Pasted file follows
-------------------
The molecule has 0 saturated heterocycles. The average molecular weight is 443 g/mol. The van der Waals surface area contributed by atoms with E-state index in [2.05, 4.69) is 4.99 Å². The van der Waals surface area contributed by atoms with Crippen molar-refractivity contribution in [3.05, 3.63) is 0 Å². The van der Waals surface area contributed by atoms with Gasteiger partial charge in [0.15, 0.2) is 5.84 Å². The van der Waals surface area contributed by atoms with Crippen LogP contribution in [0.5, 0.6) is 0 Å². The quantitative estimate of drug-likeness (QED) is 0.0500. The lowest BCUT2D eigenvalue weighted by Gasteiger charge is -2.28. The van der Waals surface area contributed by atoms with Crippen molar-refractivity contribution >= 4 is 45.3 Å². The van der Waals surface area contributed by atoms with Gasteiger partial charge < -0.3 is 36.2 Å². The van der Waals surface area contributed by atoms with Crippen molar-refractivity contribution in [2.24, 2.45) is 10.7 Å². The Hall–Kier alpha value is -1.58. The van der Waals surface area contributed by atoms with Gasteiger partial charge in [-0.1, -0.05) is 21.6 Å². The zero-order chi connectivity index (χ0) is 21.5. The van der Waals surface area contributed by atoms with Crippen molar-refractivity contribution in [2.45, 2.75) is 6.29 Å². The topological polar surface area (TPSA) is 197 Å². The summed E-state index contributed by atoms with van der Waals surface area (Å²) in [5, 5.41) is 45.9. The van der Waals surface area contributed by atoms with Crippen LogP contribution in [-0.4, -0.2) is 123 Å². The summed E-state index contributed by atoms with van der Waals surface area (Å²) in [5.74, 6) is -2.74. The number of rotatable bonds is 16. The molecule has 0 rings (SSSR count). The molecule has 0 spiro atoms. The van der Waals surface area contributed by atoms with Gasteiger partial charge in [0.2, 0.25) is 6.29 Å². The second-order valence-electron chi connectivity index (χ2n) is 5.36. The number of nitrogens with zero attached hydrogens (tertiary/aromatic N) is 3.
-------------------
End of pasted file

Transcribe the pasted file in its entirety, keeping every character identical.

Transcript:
The molecule has 0 saturated heterocycles. The average molecular weight is 443 g/mol. The van der Waals surface area contributed by atoms with E-state index in [2.05, 4.69) is 4.99 Å². The van der Waals surface area contributed by atoms with Crippen molar-refractivity contribution in [3.05, 3.63) is 0 Å². The van der Waals surface area contributed by atoms with Gasteiger partial charge in [0.15, 0.2) is 5.84 Å². The van der Waals surface area contributed by atoms with Crippen LogP contribution in [0.5, 0.6) is 0 Å². The quantitative estimate of drug-likeness (QED) is 0.0500. The lowest BCUT2D eigenvalue weighted by Gasteiger charge is -2.28. The van der Waals surface area contributed by atoms with Crippen molar-refractivity contribution >= 4 is 45.3 Å². The van der Waals surface area contributed by atoms with Gasteiger partial charge < -0.3 is 36.2 Å². The van der Waals surface area contributed by atoms with Crippen molar-refractivity contribution in [2.24, 2.45) is 10.7 Å². The Hall–Kier alpha value is -1.58. The van der Waals surface area contributed by atoms with Gasteiger partial charge in [-0.1, -0.05) is 21.6 Å². The zero-order chi connectivity index (χ0) is 21.5. The van der Waals surface area contributed by atoms with Crippen molar-refractivity contribution in [2.45, 2.75) is 6.29 Å². The topological polar surface area (TPSA) is 197 Å². The summed E-state index contributed by atoms with van der Waals surface area (Å²) in [5, 5.41) is 45.9. The van der Waals surface area contributed by atoms with Crippen LogP contribution in [-0.4, -0.2) is 123 Å². The summed E-state index contributed by atoms with van der Waals surface area (Å²) in [5.74, 6) is -2.74. The number of rotatable bonds is 16. The molecule has 0 rings (SSSR count). The molecule has 0 spiro atoms. The van der Waals surface area contributed by atoms with Gasteiger partial charge in [0.2, 0.25) is 6.29 Å². The second-order valence-electron chi connectivity index (χ2n) is 5.36. The number of nitrogens with zero attached hydrogens (tertiary/aromatic N) is 3.